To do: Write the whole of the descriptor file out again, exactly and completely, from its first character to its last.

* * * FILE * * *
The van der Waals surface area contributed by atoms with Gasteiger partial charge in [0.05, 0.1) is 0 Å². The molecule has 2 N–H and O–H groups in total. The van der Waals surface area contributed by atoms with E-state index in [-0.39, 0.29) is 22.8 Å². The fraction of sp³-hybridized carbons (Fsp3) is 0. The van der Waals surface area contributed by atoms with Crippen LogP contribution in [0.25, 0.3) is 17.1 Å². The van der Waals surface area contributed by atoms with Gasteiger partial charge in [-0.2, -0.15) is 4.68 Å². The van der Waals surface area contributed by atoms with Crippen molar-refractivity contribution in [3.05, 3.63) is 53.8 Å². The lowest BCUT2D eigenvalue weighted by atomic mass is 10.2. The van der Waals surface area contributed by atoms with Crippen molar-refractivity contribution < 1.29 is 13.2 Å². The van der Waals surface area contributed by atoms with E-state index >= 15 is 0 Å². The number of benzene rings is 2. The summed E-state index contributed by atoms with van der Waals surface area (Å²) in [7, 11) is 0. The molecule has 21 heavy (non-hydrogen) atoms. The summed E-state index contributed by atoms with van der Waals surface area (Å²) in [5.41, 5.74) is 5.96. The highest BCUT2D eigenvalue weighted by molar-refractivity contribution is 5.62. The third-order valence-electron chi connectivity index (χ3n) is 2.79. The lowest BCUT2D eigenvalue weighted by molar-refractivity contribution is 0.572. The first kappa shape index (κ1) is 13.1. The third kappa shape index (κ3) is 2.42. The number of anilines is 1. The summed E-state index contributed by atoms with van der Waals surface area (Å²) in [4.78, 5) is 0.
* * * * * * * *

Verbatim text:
The van der Waals surface area contributed by atoms with Gasteiger partial charge in [0.05, 0.1) is 0 Å². The molecule has 2 N–H and O–H groups in total. The van der Waals surface area contributed by atoms with E-state index in [-0.39, 0.29) is 22.8 Å². The fraction of sp³-hybridized carbons (Fsp3) is 0. The van der Waals surface area contributed by atoms with Crippen LogP contribution in [0.25, 0.3) is 17.1 Å². The van der Waals surface area contributed by atoms with Gasteiger partial charge in [-0.2, -0.15) is 4.68 Å². The van der Waals surface area contributed by atoms with Crippen molar-refractivity contribution in [3.05, 3.63) is 53.8 Å². The lowest BCUT2D eigenvalue weighted by atomic mass is 10.2. The van der Waals surface area contributed by atoms with Crippen molar-refractivity contribution < 1.29 is 13.2 Å². The van der Waals surface area contributed by atoms with E-state index >= 15 is 0 Å². The number of benzene rings is 2. The summed E-state index contributed by atoms with van der Waals surface area (Å²) in [7, 11) is 0. The molecule has 21 heavy (non-hydrogen) atoms. The summed E-state index contributed by atoms with van der Waals surface area (Å²) in [5.41, 5.74) is 5.96. The highest BCUT2D eigenvalue weighted by molar-refractivity contribution is 5.62. The third-order valence-electron chi connectivity index (χ3n) is 2.79. The lowest BCUT2D eigenvalue weighted by molar-refractivity contribution is 0.572. The first kappa shape index (κ1) is 13.1. The third kappa shape index (κ3) is 2.42. The number of anilines is 1. The summed E-state index contributed by atoms with van der Waals surface area (Å²) in [4.78, 5) is 0.